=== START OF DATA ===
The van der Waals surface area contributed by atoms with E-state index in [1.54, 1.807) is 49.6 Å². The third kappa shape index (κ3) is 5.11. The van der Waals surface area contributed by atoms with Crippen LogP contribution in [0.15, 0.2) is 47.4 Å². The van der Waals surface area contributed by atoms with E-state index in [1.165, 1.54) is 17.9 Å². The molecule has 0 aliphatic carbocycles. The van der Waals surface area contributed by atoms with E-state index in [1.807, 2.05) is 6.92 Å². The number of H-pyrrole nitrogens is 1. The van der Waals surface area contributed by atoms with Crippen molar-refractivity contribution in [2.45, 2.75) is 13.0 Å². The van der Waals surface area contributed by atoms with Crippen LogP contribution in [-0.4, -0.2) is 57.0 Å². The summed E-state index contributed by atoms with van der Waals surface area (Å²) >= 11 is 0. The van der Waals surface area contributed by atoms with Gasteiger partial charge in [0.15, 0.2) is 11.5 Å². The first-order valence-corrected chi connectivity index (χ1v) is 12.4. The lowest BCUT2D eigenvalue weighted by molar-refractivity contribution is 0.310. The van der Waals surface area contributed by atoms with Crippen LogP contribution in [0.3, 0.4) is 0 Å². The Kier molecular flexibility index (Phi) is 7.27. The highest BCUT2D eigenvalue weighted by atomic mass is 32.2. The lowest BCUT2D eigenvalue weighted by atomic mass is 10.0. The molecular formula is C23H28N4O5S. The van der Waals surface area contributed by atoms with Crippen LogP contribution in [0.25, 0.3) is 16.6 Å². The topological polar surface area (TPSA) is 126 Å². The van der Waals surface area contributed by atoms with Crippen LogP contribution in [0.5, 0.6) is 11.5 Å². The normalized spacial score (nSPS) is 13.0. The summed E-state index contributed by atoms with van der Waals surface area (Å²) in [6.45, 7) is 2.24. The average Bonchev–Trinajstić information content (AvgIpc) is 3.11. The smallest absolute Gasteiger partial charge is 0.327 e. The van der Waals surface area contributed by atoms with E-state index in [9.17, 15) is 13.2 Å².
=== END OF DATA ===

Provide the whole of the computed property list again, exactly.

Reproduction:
The van der Waals surface area contributed by atoms with E-state index in [1.54, 1.807) is 49.6 Å². The third kappa shape index (κ3) is 5.11. The van der Waals surface area contributed by atoms with Crippen LogP contribution in [0.15, 0.2) is 47.4 Å². The van der Waals surface area contributed by atoms with E-state index in [1.165, 1.54) is 17.9 Å². The molecule has 0 aliphatic carbocycles. The van der Waals surface area contributed by atoms with E-state index in [1.807, 2.05) is 6.92 Å². The number of H-pyrrole nitrogens is 1. The van der Waals surface area contributed by atoms with Crippen molar-refractivity contribution in [2.45, 2.75) is 13.0 Å². The van der Waals surface area contributed by atoms with Crippen LogP contribution in [-0.4, -0.2) is 57.0 Å². The summed E-state index contributed by atoms with van der Waals surface area (Å²) >= 11 is 0. The van der Waals surface area contributed by atoms with Gasteiger partial charge in [0.15, 0.2) is 11.5 Å². The first-order valence-corrected chi connectivity index (χ1v) is 12.4. The lowest BCUT2D eigenvalue weighted by molar-refractivity contribution is 0.310. The van der Waals surface area contributed by atoms with Crippen LogP contribution in [0.3, 0.4) is 0 Å². The Kier molecular flexibility index (Phi) is 7.27. The highest BCUT2D eigenvalue weighted by atomic mass is 32.2. The lowest BCUT2D eigenvalue weighted by atomic mass is 10.0. The molecular formula is C23H28N4O5S. The van der Waals surface area contributed by atoms with Crippen LogP contribution in [0.25, 0.3) is 16.6 Å². The topological polar surface area (TPSA) is 126 Å². The van der Waals surface area contributed by atoms with Crippen LogP contribution in [0.5, 0.6) is 11.5 Å². The normalized spacial score (nSPS) is 13.0. The summed E-state index contributed by atoms with van der Waals surface area (Å²) in [6.45, 7) is 2.24. The average Bonchev–Trinajstić information content (AvgIpc) is 3.11. The smallest absolute Gasteiger partial charge is 0.327 e. The van der Waals surface area contributed by atoms with E-state index in [9.17, 15) is 13.2 Å².